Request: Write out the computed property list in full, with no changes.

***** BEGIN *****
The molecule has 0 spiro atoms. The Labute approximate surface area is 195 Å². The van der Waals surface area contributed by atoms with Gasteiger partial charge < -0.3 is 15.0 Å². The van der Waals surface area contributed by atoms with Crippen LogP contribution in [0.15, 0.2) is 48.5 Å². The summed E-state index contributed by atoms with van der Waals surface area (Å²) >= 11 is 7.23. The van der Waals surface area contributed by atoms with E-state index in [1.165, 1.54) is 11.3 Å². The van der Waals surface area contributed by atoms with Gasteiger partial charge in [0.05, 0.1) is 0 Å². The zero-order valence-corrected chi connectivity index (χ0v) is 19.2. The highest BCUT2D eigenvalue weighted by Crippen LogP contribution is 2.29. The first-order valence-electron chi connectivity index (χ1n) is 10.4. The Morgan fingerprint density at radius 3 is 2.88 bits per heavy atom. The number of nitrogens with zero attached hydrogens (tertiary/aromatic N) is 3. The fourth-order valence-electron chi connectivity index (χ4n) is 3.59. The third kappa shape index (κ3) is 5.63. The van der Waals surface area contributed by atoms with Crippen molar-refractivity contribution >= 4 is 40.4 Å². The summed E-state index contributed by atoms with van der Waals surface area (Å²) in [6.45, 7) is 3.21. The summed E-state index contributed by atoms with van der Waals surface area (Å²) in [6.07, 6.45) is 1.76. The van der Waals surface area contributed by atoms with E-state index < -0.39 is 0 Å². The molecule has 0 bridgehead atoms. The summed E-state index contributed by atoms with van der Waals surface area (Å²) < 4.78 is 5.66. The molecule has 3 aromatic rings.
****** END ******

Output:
The molecule has 0 spiro atoms. The Labute approximate surface area is 195 Å². The van der Waals surface area contributed by atoms with Gasteiger partial charge < -0.3 is 15.0 Å². The van der Waals surface area contributed by atoms with Crippen LogP contribution in [0.15, 0.2) is 48.5 Å². The summed E-state index contributed by atoms with van der Waals surface area (Å²) >= 11 is 7.23. The van der Waals surface area contributed by atoms with E-state index in [1.165, 1.54) is 11.3 Å². The van der Waals surface area contributed by atoms with Gasteiger partial charge in [0.05, 0.1) is 0 Å². The zero-order valence-corrected chi connectivity index (χ0v) is 19.2. The highest BCUT2D eigenvalue weighted by Crippen LogP contribution is 2.29. The first-order valence-electron chi connectivity index (χ1n) is 10.4. The Morgan fingerprint density at radius 3 is 2.88 bits per heavy atom. The number of nitrogens with zero attached hydrogens (tertiary/aromatic N) is 3. The fourth-order valence-electron chi connectivity index (χ4n) is 3.59. The third kappa shape index (κ3) is 5.63. The van der Waals surface area contributed by atoms with Crippen molar-refractivity contribution >= 4 is 40.4 Å². The summed E-state index contributed by atoms with van der Waals surface area (Å²) in [6.45, 7) is 3.21. The summed E-state index contributed by atoms with van der Waals surface area (Å²) in [6.07, 6.45) is 1.76. The van der Waals surface area contributed by atoms with E-state index < -0.39 is 0 Å². The molecule has 0 bridgehead atoms. The summed E-state index contributed by atoms with van der Waals surface area (Å²) < 4.78 is 5.66. The molecule has 3 aromatic rings.